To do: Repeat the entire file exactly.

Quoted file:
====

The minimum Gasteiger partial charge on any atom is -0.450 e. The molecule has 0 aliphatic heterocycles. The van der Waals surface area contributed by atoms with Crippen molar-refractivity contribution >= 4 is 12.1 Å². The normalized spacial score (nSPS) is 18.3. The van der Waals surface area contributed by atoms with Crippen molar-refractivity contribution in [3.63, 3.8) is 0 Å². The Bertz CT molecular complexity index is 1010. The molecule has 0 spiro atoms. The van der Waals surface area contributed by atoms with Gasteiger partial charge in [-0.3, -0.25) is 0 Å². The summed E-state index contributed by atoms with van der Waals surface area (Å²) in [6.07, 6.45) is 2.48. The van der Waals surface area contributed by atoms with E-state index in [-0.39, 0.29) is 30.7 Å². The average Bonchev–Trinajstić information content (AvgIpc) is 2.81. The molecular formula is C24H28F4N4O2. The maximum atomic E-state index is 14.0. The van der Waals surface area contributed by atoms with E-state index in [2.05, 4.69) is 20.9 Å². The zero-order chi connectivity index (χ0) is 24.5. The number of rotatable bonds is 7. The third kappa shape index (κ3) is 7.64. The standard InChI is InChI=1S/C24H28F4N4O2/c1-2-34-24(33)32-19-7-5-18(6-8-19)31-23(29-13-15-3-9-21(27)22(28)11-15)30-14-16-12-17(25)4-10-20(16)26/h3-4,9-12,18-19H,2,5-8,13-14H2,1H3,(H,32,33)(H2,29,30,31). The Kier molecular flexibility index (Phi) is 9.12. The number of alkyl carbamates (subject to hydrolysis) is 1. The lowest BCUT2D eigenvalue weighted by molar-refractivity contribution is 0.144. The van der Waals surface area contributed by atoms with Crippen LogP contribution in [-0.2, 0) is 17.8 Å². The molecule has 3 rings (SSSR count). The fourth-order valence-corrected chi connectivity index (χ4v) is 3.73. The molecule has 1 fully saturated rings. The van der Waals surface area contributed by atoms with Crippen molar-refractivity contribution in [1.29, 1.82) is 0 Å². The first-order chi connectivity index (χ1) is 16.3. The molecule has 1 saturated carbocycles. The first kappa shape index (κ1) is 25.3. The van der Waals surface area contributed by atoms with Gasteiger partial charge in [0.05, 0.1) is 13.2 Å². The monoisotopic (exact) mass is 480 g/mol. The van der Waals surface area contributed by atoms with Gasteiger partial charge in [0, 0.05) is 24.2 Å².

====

The minimum Gasteiger partial charge on any atom is -0.450 e. The molecule has 0 aliphatic heterocycles. The van der Waals surface area contributed by atoms with Crippen molar-refractivity contribution >= 4 is 12.1 Å². The normalized spacial score (nSPS) is 18.3. The van der Waals surface area contributed by atoms with Crippen molar-refractivity contribution in [3.63, 3.8) is 0 Å². The Bertz CT molecular complexity index is 1010. The molecule has 0 spiro atoms. The van der Waals surface area contributed by atoms with Gasteiger partial charge in [-0.3, -0.25) is 0 Å². The summed E-state index contributed by atoms with van der Waals surface area (Å²) in [6.07, 6.45) is 2.48. The van der Waals surface area contributed by atoms with E-state index in [-0.39, 0.29) is 30.7 Å². The average Bonchev–Trinajstić information content (AvgIpc) is 2.81. The molecular formula is C24H28F4N4O2. The maximum atomic E-state index is 14.0. The van der Waals surface area contributed by atoms with E-state index in [2.05, 4.69) is 20.9 Å². The zero-order chi connectivity index (χ0) is 24.5. The number of rotatable bonds is 7. The third kappa shape index (κ3) is 7.64. The standard InChI is InChI=1S/C24H28F4N4O2/c1-2-34-24(33)32-19-7-5-18(6-8-19)31-23(29-13-15-3-9-21(27)22(28)11-15)30-14-16-12-17(25)4-10-20(16)26/h3-4,9-12,18-19H,2,5-8,13-14H2,1H3,(H,32,33)(H2,29,30,31). The Kier molecular flexibility index (Phi) is 9.12. The number of alkyl carbamates (subject to hydrolysis) is 1. The lowest BCUT2D eigenvalue weighted by molar-refractivity contribution is 0.144. The van der Waals surface area contributed by atoms with Crippen LogP contribution in [-0.2, 0) is 17.8 Å². The molecule has 3 rings (SSSR count). The fourth-order valence-corrected chi connectivity index (χ4v) is 3.73. The molecule has 1 fully saturated rings. The van der Waals surface area contributed by atoms with Crippen molar-refractivity contribution in [1.29, 1.82) is 0 Å². The first-order chi connectivity index (χ1) is 16.3. The molecule has 1 saturated carbocycles. The first kappa shape index (κ1) is 25.3. The van der Waals surface area contributed by atoms with Gasteiger partial charge in [0.05, 0.1) is 13.2 Å². The monoisotopic (exact) mass is 480 g/mol. The van der Waals surface area contributed by atoms with Gasteiger partial charge in [0, 0.05) is 24.2 Å².